For the last two years, I've had to run several times to hospitals to get my family members treated. It's been tough. And if it wasn't for some close relatives and friends who are doctors, it would have been even tougher. That's because for every little thing in India, one needs a second opinion just so you know that the hospital is not fleecing you and doctors are not asking you to get medical tests done without reason.
When we plan a holiday, we just click on any travel portal, check on the airline tickets and hotels and get feedback on which hotel is better for a stay.
This is also the case with medical tourism. I did a Google search with the terms "medical tourism India" and came across at least four good Web sites that had a lot of information about the hospitals in India, along with cost comparisons with at least 6 to 7 other countries, that give the patient a valid reason to take a trip to India for his medical procedure. The portals also help with other procedures concomitant with medical tourism.
Two days back, I received a press release on India's first national health portal--guidemytreatment.com--with which Indians can book thier appointments with doctors or diagnostic centers. It also has some information for people seeking help for medical services.
This is probably just a start. What India needs is more such portals where one can expect some honest views and reviews on the local hospitals and the various services they offer. This process would bring about more transparency in the system, while providing millions of people across the country access to information about hospitals.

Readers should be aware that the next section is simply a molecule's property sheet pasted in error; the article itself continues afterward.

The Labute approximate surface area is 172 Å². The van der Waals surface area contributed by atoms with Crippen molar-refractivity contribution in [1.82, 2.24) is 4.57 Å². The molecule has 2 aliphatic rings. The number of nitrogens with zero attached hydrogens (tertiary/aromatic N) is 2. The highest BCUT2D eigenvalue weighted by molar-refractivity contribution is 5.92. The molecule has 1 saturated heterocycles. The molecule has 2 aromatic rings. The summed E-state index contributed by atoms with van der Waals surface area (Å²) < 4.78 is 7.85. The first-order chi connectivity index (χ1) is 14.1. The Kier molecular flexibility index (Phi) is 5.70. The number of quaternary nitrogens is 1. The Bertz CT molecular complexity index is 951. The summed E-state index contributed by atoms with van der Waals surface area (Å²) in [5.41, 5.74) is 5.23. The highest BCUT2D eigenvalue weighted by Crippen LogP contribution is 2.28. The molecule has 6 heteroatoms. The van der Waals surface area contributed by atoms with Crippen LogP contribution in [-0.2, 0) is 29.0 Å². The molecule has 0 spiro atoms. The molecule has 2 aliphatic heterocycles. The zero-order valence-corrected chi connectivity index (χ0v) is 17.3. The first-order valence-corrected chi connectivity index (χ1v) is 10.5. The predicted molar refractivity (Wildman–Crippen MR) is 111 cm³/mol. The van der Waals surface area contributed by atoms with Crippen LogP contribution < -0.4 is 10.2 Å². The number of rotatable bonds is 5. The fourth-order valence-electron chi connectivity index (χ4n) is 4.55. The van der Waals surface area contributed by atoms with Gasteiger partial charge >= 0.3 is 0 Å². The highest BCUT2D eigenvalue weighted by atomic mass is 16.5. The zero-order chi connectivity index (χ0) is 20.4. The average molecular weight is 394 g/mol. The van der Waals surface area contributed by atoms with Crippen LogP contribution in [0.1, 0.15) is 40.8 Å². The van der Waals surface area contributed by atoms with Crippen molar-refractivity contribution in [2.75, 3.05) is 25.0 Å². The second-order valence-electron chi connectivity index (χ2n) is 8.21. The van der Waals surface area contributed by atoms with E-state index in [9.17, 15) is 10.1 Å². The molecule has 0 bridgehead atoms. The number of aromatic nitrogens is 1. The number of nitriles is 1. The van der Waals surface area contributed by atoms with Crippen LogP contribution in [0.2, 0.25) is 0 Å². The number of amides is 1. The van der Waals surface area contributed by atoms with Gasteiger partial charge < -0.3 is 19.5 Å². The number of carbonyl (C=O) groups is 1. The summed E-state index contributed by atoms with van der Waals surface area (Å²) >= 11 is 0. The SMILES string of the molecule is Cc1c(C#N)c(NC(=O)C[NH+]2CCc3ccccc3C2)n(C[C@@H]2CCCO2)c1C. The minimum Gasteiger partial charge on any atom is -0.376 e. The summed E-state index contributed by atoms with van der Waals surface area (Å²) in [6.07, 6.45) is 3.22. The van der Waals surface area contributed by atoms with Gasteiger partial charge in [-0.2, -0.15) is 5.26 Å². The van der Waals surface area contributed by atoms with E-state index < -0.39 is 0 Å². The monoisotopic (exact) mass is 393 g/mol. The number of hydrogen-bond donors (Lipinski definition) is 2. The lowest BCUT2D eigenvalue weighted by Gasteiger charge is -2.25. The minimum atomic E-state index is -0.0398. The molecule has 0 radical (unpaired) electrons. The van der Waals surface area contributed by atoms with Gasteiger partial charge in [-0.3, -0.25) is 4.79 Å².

But before that, I think some new regulations can help bring about a change in this sector. I wonder what's stopping the Indian government to come out with regulations for telemedicine, and also a process whereby hospitals and doctors can be rated?
While foreigners continue to come in large numbers to India each year and enjoy the world-class medical facilities in our hospitals, Indians across the rural parts of the country continue to perish due to lack of proper healthcare facilities. Medical insurance is yet to reach the poorest of the poor. And the only way primary healthcare services can be improved is by taking technology to rural India--be it through NGOs (non-governmental organizations), mobile heathcare buses or telemedicine.
While it will take quite some time for good healthcare services to penetrate the smaller towns and villages of India, more information for patients through portals and some simple technological innovations can go a long way in making a difference to our healthcare sector.